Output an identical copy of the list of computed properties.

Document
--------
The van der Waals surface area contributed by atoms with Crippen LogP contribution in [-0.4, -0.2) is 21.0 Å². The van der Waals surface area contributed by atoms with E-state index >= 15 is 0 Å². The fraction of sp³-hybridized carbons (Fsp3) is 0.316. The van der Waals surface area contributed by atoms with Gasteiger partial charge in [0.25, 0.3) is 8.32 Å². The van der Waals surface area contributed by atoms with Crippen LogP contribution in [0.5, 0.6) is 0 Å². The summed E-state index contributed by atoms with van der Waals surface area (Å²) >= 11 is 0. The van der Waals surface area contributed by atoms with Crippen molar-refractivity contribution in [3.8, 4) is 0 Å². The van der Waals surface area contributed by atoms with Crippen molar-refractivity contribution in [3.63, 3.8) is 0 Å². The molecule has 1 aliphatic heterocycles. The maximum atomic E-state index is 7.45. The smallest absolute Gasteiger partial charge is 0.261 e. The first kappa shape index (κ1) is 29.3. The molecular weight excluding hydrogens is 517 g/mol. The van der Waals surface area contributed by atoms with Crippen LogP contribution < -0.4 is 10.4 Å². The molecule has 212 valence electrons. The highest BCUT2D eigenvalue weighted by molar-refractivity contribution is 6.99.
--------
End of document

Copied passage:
The van der Waals surface area contributed by atoms with Crippen LogP contribution in [-0.4, -0.2) is 21.0 Å². The van der Waals surface area contributed by atoms with E-state index >= 15 is 0 Å². The fraction of sp³-hybridized carbons (Fsp3) is 0.316. The van der Waals surface area contributed by atoms with Gasteiger partial charge in [0.25, 0.3) is 8.32 Å². The van der Waals surface area contributed by atoms with Crippen LogP contribution in [0.5, 0.6) is 0 Å². The summed E-state index contributed by atoms with van der Waals surface area (Å²) >= 11 is 0. The van der Waals surface area contributed by atoms with Crippen molar-refractivity contribution in [3.8, 4) is 0 Å². The van der Waals surface area contributed by atoms with Crippen molar-refractivity contribution in [3.63, 3.8) is 0 Å². The molecule has 1 aliphatic heterocycles. The maximum atomic E-state index is 7.45. The smallest absolute Gasteiger partial charge is 0.261 e. The first kappa shape index (κ1) is 29.3. The molecular weight excluding hydrogens is 517 g/mol. The van der Waals surface area contributed by atoms with Crippen LogP contribution < -0.4 is 10.4 Å². The molecule has 212 valence electrons. The highest BCUT2D eigenvalue weighted by molar-refractivity contribution is 6.99.